Howard County citizens debated Monday night whether and how to change the makeup of the school board to allow for more racial and geographic representation.
Sentiment was about evenly split between those who argued that the at-large election of school board members should remain as is, and those who supported changes such as appointing members or electing them by district. Some residents are concerned about a lack of representation of racial minorities and of certain areas, such as Ekridge.
County Executive Ken Ulman formed the Howard County School Board Study Commission last month to examine the structure and gave the panel until Sept. 26 to recommend a means to foster diversity on the seven-member, nonpartisan board. The school board had been selected by the governor until the early 1970s, when it became a totally elected board.
Among those arguing before the commission members that the board should reflect the county's racial makeup was state Del. Frank S. Turner, a Democrat.
"I believe we should have at least one member of color on this board," he said. "That doesn't say it has to be just one, but at least one. It gives a sense of pride in the community. It's important to say, 'Oh, there is a person on the school board.'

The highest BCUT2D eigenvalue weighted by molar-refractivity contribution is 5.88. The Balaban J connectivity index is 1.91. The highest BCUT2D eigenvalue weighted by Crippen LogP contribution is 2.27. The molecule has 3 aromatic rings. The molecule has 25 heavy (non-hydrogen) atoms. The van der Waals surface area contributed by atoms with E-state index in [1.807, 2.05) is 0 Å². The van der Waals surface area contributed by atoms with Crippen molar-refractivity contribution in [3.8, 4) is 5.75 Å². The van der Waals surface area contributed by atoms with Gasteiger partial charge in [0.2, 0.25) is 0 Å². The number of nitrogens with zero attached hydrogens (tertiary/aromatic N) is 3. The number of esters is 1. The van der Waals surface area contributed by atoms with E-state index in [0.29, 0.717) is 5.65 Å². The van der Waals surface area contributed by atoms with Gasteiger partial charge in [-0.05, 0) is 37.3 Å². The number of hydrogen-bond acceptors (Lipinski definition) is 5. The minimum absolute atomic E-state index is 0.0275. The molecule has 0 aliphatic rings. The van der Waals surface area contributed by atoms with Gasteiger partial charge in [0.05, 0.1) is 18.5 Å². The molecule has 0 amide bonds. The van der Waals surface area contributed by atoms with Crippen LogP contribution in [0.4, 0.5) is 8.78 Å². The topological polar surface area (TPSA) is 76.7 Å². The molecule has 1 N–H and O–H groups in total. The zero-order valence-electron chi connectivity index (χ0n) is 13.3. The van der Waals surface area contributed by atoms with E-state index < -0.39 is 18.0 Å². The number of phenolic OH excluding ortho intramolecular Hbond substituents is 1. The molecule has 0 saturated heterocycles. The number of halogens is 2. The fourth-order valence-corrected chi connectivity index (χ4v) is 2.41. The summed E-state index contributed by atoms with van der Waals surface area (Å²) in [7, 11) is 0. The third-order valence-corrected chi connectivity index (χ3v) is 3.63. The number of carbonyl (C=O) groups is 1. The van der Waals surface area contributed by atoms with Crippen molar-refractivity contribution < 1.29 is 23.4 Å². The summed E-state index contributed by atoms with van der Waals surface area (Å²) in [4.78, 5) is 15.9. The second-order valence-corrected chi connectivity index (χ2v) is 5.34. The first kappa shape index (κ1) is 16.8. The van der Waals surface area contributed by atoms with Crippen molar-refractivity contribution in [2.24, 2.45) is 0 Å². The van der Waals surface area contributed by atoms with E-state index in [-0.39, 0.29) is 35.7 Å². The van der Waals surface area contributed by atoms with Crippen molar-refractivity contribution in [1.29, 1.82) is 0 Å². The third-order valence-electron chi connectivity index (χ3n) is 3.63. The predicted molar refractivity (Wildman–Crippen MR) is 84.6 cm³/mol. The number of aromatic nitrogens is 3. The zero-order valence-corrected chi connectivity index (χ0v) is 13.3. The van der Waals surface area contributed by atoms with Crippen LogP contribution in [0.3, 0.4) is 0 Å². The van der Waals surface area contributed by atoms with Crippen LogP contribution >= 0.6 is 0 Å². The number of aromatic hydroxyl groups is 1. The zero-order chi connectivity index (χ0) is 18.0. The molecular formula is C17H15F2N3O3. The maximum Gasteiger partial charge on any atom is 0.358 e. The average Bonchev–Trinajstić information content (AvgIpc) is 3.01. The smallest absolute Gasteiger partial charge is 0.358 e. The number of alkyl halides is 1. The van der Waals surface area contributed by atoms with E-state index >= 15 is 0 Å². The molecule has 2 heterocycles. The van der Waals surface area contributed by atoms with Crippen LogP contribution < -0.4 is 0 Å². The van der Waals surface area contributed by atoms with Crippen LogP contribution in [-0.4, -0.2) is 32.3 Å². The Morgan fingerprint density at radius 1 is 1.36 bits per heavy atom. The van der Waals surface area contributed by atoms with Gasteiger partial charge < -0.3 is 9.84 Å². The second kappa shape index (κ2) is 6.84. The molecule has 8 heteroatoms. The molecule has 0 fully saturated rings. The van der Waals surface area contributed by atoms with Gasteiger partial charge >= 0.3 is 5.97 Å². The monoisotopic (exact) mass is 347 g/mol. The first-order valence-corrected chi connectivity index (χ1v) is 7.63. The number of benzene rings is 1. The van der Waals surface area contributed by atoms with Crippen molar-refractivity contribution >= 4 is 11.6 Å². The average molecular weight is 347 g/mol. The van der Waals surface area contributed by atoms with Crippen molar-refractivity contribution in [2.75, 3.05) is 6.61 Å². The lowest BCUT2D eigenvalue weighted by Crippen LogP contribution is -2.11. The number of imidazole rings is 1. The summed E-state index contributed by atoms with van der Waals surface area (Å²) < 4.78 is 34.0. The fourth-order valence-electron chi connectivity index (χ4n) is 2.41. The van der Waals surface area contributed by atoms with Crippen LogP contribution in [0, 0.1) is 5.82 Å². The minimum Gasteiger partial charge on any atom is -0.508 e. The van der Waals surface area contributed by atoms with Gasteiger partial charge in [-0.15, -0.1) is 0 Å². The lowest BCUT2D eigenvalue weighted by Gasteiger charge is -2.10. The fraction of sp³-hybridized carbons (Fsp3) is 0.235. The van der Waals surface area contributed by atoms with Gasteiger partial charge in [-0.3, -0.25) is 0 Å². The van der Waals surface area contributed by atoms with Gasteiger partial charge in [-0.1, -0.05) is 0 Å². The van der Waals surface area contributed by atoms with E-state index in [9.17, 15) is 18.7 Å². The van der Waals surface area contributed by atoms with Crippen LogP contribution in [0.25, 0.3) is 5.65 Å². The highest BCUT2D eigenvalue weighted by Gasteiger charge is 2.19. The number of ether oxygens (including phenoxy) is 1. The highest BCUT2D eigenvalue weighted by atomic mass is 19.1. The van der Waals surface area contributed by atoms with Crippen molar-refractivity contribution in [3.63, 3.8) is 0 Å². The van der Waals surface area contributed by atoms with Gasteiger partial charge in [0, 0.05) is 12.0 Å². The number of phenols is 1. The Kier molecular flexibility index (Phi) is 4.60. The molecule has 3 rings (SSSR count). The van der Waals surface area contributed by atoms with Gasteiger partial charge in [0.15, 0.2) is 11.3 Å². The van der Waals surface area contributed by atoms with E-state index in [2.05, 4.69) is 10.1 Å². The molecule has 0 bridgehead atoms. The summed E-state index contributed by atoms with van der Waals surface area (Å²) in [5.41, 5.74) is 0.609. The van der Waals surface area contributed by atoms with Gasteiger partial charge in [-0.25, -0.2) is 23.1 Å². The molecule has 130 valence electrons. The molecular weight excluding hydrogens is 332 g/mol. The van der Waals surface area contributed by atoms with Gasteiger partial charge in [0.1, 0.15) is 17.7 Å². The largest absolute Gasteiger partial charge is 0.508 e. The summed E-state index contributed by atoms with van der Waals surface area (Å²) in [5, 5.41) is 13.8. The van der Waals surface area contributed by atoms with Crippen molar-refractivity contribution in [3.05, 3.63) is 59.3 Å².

"This is now a majority minority county," he said, "and being so we ought to consider that as we move ahead. Not to say that that the school board members aren't doing a good job, but together we need to have a voice on those issues."
Former board member Diane Mikulis of Columbia said that while representation by district sounds advantageous, as an at-large member she went throughout the county and learned much from doing so. She said selecting board members by district would result in board members "being advocates for their particular area."
Though most residents considered the issue, first-year school board member Brian Meshkin vehemently opposed the forming of the commission.
"As citizens of Howard County we are blessed to live in one of the safest, most affluent, most educated communities in the history of human civilization," said Meshkin. "Howard County is not great because of its government or its schools. Howard County is great because of its people.
"Our government has plentiful resources and our schools are good because our taxpayers and the families our students come from," Meshkin added. "It's silly to think that anyone, including the county executive, could believe that government knows better than the people it serves."